Christ Church, Llangrove
Christ Church, Llangrove

Christ Church in the Herefordshire village of Llangrove is a very tidy Victorian church that was the first commission for George Frederick Bodley, who had a hand in restoring so many of Herefordshire's churches. Bodley (1827-1907) learned his craft under Sir George Gilbert Scott, and at Llangrove he created a very attractive church in a style that harkens back to the English Gothic architecture of the 14th century.

GF Bodley

GF Bodley considered typical richly decorated Victorian Gothic churches too cluttered, too 'busy', and his design hearkened back to the simplicity of the original Early English style.

Bodley's vision inspired a generation of Arts and Crafts style churches, though the name 'Arts and Crafts' was not widely used for 3 decades after Christ Church was finished.

Curiously, though Bodley was a friend of Arts and Crafts pioneer William Morris, and worked with Morris on many church furnishing projects, he did not consider himself an Arts and Crafts exponent, nor did Morris.

The Pre-Raphaelite reredos
The Pre-Raphaelite reredos

Bodley's work at Llangrove became one of the inspirations for the Arts and Crafts Movement that gained so much popularity later in the Victorian period. Though Bodley is best-remembered as a church architect, he also worked on a variety of public and private buildings.

Perhaps the most striking feature of the interior is the carved and painted wooden altar screen, which was completed in 1856. The east window, behind the altar, is probably by Thomas Baillie and was very likely commissioned by Bodley and installed in 1856.

The interior structure is simple, composed of an aisleless nave and chancel beneath very simple pointed arches.

Interior highlights include a painted screen behind the altar, decorated with painted panels in Pre-Raphaelite style depicting angels. It was created by Charles Lane of Amberley, Sussex. The screen, erected in 1898, commemorates Catherine Marriott, Lady of the Manor of Goodrich. Mrs Marriott gave land for the church and endowed it with 1500 pounds to cover building costs, and also paid for the neighbouring school and master's house.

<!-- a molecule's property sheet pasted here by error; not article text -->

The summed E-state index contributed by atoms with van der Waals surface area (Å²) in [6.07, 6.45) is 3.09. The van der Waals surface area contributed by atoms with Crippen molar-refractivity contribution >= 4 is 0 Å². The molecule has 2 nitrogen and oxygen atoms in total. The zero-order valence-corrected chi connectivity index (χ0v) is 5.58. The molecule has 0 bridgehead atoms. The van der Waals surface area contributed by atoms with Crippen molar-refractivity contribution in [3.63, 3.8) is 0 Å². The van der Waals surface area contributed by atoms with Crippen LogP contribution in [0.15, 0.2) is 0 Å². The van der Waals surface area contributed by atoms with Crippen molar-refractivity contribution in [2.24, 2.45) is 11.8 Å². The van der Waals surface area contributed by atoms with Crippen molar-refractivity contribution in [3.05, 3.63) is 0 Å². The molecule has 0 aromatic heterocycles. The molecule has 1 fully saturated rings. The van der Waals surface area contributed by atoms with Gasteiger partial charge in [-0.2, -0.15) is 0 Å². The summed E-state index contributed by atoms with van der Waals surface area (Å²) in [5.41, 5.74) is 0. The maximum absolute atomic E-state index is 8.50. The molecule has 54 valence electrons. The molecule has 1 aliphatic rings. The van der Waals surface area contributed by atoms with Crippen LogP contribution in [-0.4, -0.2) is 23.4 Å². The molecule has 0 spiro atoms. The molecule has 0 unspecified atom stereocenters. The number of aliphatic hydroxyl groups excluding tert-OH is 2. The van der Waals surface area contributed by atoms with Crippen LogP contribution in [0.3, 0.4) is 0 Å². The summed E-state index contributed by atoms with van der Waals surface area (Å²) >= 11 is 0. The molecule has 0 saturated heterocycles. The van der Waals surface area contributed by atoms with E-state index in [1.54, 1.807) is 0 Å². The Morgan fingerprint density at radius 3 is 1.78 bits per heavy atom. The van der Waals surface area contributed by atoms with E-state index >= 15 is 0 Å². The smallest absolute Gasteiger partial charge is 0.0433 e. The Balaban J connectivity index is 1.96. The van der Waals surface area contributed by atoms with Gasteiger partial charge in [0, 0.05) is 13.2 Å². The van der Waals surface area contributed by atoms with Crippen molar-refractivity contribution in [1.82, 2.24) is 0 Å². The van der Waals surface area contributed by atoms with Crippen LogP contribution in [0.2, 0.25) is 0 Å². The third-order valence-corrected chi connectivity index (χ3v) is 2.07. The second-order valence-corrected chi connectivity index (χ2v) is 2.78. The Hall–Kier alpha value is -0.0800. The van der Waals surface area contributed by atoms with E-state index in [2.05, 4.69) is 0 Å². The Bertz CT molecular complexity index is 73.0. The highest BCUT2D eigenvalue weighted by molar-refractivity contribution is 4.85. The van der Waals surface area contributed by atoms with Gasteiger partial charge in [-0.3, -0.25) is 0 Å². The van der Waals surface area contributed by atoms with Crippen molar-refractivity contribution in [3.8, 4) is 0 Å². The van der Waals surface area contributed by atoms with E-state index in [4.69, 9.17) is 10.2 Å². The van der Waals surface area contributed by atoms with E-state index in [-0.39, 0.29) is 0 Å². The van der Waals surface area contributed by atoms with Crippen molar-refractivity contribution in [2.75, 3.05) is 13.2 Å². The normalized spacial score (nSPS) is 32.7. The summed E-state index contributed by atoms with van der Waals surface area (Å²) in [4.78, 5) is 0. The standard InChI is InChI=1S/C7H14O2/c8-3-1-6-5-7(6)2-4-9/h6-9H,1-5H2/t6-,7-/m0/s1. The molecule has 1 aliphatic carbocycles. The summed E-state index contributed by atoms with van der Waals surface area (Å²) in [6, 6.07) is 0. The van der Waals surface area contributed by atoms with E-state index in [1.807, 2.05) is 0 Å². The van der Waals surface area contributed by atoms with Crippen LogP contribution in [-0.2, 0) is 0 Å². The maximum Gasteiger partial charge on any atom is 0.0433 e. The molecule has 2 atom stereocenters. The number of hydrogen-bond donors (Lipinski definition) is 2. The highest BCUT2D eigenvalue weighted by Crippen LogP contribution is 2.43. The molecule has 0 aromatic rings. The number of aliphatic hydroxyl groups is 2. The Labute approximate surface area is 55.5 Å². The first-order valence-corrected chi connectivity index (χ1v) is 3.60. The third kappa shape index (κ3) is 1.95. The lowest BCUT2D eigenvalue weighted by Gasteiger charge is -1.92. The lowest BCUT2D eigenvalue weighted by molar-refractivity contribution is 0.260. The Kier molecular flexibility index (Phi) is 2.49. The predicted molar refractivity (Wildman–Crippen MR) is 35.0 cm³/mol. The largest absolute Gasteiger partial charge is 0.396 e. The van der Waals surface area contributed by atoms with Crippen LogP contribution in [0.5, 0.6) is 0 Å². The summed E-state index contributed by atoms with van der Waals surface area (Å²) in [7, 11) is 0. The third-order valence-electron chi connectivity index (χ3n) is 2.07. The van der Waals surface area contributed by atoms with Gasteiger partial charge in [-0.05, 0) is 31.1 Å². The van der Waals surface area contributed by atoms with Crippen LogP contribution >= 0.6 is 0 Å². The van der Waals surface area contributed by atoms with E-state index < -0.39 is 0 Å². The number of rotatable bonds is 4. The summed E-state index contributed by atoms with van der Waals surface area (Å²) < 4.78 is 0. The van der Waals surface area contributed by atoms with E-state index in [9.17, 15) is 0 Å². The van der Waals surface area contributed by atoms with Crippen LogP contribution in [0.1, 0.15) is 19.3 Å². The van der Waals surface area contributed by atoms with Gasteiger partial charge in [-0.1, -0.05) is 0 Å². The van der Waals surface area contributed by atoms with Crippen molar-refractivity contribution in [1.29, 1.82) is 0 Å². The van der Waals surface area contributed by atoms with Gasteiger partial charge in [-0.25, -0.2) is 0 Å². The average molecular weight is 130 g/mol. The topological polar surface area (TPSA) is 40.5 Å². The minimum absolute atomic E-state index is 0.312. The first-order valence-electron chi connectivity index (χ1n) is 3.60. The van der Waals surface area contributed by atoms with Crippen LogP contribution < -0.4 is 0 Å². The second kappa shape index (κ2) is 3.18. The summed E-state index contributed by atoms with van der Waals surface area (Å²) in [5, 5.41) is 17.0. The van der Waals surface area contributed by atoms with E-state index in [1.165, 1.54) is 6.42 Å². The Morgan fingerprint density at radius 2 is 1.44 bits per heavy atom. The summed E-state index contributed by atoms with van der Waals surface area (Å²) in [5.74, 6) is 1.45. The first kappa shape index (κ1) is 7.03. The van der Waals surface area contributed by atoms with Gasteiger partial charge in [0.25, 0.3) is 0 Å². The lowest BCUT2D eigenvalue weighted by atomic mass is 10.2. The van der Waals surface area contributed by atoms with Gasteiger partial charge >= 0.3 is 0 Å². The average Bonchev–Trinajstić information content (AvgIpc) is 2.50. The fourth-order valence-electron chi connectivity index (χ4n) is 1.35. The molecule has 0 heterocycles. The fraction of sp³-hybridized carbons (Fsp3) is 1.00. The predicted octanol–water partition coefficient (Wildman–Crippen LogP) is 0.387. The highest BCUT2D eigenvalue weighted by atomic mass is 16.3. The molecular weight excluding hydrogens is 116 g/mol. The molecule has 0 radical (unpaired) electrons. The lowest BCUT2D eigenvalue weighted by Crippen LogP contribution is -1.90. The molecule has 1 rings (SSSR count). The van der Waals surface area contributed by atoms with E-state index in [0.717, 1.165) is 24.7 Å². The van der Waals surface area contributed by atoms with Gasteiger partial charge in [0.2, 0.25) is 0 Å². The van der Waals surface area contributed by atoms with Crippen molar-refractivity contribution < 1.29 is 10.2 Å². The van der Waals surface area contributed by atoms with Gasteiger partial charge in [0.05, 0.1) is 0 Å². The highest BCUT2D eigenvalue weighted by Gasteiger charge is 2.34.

The organ was built by Arthur Caldwell and stood for many years in the lobby of the Beecham factory in St Helens. It was loaned to the town hall after the parish church burned down, and was purchased for Llangrove in 1970 at a cost of 525 pounds.

The east window, by Thomas Baillie
The east window, by Thomas Baillie

Wellington Bomber Crash Memorial

Look for a wall tablet commemorating the tragic events of 7 July 1942, when RAF Wellington bomber T2962 took off from Edgehill, near Banbury on a training flight. The flight took the plane out over the Irish Sea.

On the return leg one of the engines failed and the plane came down in Llangrove. It barely missed the church and the neighbouring school and crashed into the field opposite, killing two airmen, Sgt RJ McKean and Sgt FHS Bush.

Villagers braved fire and exploding ammunition to rescue the remaining crewmen. Among those who ran to their assistance was Rev Frank Easton, the vicar of Christ Church. Rev Easton collapsed and died of a heart attack while cycling home from the crash site, while the church organist, Mrs Sarah Watkins, collapsed and died whilst hurrying to the crash site to help.

A memorial plaque to all four who tragically died that day was unveiled in 2010 in the presence of relatives and descendants.

The Wellington Bomber Crash Memorial
The Wellington Bomber Crash Memorial

Another poignant memorial is a WWI memorial near the main door. This is a lovely Arts and Crafts piece with freehand lettering by an unknown artist.

Christ Church is a pretty Victorian country church in a delightful village setting. It was open when we visited.